Sunday, April 27, 2014

So, You Have an #SAgrad in Your Life - Now What?

Note: This, of course, does not necessarily apply to ALL #SAgrads, and does not necessarily apply to JUST #SAgrads, so take my sarcastic advice with a grain of salt. :)

Student Affairs graduate students are going through a unique stage in life. They've entered a part of their academic career that may not have been part of their master life plan. After the required 13 years of pre-college education and the expected minimum of 3-5 years of undergraduate experience, they're back in the classroom for, at the very least, another 1-2 years before being able to pursue a full-time position in the Student Affairs field. Most of the time, it's in addition to balancing multiple part-time positions, assistantships, and internships, and for the brave, in addition to raising children and maintaining a healthy relationship or marriage. If you can imagine, it can be a pretty sensitive and emotional time.

So, how do you deal with the #SAgrad* or #SAdoc** in your life? Since I'm about half way through my #SAgrad experience, I'm in a position to hand over some do's and don'ts to those who may not be familiar with what these students go through. Hopefully this list can help you better understand your crazy-busy, high-strung, over-tired, crushingly-passionate, emotional rollercoaster of an #SAgrad!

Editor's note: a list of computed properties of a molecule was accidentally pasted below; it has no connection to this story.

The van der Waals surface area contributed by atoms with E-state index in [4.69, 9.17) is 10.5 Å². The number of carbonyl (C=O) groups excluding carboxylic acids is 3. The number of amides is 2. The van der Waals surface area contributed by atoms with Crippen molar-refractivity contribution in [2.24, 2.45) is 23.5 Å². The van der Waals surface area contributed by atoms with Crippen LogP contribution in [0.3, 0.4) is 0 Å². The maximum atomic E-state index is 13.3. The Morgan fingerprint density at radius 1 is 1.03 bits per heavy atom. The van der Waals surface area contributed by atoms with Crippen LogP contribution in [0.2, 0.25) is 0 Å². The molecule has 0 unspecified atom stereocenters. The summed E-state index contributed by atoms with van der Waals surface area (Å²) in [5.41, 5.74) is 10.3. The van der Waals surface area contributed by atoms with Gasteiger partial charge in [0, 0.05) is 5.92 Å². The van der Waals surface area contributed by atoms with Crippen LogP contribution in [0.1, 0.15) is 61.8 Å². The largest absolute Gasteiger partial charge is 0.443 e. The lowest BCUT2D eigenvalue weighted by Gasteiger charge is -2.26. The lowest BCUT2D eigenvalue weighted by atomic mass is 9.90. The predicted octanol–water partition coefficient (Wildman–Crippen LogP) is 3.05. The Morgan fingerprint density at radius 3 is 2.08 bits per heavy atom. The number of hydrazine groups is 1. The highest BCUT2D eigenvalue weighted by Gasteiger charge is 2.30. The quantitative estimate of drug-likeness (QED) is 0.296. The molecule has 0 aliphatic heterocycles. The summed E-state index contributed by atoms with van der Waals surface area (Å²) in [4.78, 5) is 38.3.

DO be understanding of their busy schedule. Trust us, we want to see you and miss you just much as you miss us, but our schedules tend to swallow us whole and 3 months can go by in a blink of an eye. Quick coffee and lunch dates or joining us for a low-key movie night (if you don't mind us studying or checking emails throughout) may be your best bet to hang out with us in the middle of the semester.